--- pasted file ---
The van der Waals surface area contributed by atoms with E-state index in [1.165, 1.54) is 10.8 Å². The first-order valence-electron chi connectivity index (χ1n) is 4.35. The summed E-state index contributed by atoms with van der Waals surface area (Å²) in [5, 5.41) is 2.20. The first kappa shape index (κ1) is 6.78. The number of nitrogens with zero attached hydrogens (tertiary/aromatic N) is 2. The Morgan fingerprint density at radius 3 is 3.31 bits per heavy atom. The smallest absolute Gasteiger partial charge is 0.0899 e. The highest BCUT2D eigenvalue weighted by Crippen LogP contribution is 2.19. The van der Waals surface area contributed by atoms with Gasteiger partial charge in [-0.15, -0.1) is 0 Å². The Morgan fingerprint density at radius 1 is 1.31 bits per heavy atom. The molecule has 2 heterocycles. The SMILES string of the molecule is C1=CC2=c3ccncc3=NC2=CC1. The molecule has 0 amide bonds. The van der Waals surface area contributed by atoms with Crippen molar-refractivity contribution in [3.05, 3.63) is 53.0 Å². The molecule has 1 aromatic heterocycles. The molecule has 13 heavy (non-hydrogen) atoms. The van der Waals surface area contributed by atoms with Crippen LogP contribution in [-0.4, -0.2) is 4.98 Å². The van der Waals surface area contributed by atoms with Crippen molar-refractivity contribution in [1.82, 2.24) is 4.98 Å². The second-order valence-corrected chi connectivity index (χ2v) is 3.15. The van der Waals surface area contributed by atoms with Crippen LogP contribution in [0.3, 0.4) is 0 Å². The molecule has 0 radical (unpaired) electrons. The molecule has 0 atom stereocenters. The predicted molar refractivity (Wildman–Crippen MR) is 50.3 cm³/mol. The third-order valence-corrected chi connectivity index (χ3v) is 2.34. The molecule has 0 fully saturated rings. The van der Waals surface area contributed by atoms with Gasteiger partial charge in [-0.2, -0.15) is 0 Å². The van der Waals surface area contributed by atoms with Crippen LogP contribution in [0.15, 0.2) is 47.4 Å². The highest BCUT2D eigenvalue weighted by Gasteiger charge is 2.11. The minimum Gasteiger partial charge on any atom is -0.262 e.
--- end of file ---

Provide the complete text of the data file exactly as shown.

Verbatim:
The van der Waals surface area contributed by atoms with E-state index in [1.165, 1.54) is 10.8 Å². The first-order valence-electron chi connectivity index (χ1n) is 4.35. The summed E-state index contributed by atoms with van der Waals surface area (Å²) in [5, 5.41) is 2.20. The first kappa shape index (κ1) is 6.78. The number of nitrogens with zero attached hydrogens (tertiary/aromatic N) is 2. The Morgan fingerprint density at radius 3 is 3.31 bits per heavy atom. The smallest absolute Gasteiger partial charge is 0.0899 e. The highest BCUT2D eigenvalue weighted by Crippen LogP contribution is 2.19. The van der Waals surface area contributed by atoms with Gasteiger partial charge in [-0.15, -0.1) is 0 Å². The Morgan fingerprint density at radius 1 is 1.31 bits per heavy atom. The molecule has 2 heterocycles. The SMILES string of the molecule is C1=CC2=c3ccncc3=NC2=CC1. The molecule has 0 amide bonds. The van der Waals surface area contributed by atoms with Crippen molar-refractivity contribution in [3.05, 3.63) is 53.0 Å². The molecule has 1 aromatic heterocycles. The molecule has 13 heavy (non-hydrogen) atoms. The van der Waals surface area contributed by atoms with Crippen LogP contribution in [-0.4, -0.2) is 4.98 Å². The van der Waals surface area contributed by atoms with Crippen molar-refractivity contribution in [1.82, 2.24) is 4.98 Å². The second-order valence-corrected chi connectivity index (χ2v) is 3.15. The van der Waals surface area contributed by atoms with Crippen LogP contribution in [0.3, 0.4) is 0 Å². The molecule has 0 radical (unpaired) electrons. The molecule has 0 atom stereocenters. The predicted molar refractivity (Wildman–Crippen MR) is 50.3 cm³/mol. The third-order valence-corrected chi connectivity index (χ3v) is 2.34. The molecule has 0 fully saturated rings. The van der Waals surface area contributed by atoms with Gasteiger partial charge in [-0.2, -0.15) is 0 Å². The van der Waals surface area contributed by atoms with Crippen LogP contribution in [0.15, 0.2) is 47.4 Å². The highest BCUT2D eigenvalue weighted by Gasteiger charge is 2.11. The minimum Gasteiger partial charge on any atom is -0.262 e.